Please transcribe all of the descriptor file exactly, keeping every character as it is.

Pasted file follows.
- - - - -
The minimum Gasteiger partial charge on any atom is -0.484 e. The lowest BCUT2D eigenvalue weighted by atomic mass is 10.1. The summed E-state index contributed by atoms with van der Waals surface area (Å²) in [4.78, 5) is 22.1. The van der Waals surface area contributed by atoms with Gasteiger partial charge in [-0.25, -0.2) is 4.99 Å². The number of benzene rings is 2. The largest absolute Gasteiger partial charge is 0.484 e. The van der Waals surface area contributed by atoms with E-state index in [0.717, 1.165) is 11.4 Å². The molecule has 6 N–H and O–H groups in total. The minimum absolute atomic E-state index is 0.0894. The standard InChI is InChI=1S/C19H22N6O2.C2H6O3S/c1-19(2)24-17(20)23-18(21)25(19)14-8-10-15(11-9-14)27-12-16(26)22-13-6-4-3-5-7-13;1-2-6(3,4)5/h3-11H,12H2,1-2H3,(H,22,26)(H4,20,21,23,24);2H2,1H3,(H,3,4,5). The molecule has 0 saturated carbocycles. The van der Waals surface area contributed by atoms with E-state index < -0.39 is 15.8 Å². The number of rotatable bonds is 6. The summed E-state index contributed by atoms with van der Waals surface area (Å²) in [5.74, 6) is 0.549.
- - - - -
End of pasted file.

The minimum Gasteiger partial charge on any atom is -0.484 e. The lowest BCUT2D eigenvalue weighted by atomic mass is 10.1. The summed E-state index contributed by atoms with van der Waals surface area (Å²) in [4.78, 5) is 22.1. The van der Waals surface area contributed by atoms with Gasteiger partial charge in [-0.25, -0.2) is 4.99 Å². The number of benzene rings is 2. The largest absolute Gasteiger partial charge is 0.484 e. The van der Waals surface area contributed by atoms with E-state index in [0.717, 1.165) is 11.4 Å². The molecule has 6 N–H and O–H groups in total. The minimum absolute atomic E-state index is 0.0894. The standard InChI is InChI=1S/C19H22N6O2.C2H6O3S/c1-19(2)24-17(20)23-18(21)25(19)14-8-10-15(11-9-14)27-12-16(26)22-13-6-4-3-5-7-13;1-2-6(3,4)5/h3-11H,12H2,1-2H3,(H,22,26)(H4,20,21,23,24);2H2,1H3,(H,3,4,5). The molecule has 0 saturated carbocycles. The van der Waals surface area contributed by atoms with E-state index < -0.39 is 15.8 Å². The number of rotatable bonds is 6. The summed E-state index contributed by atoms with van der Waals surface area (Å²) in [5.74, 6) is 0.549.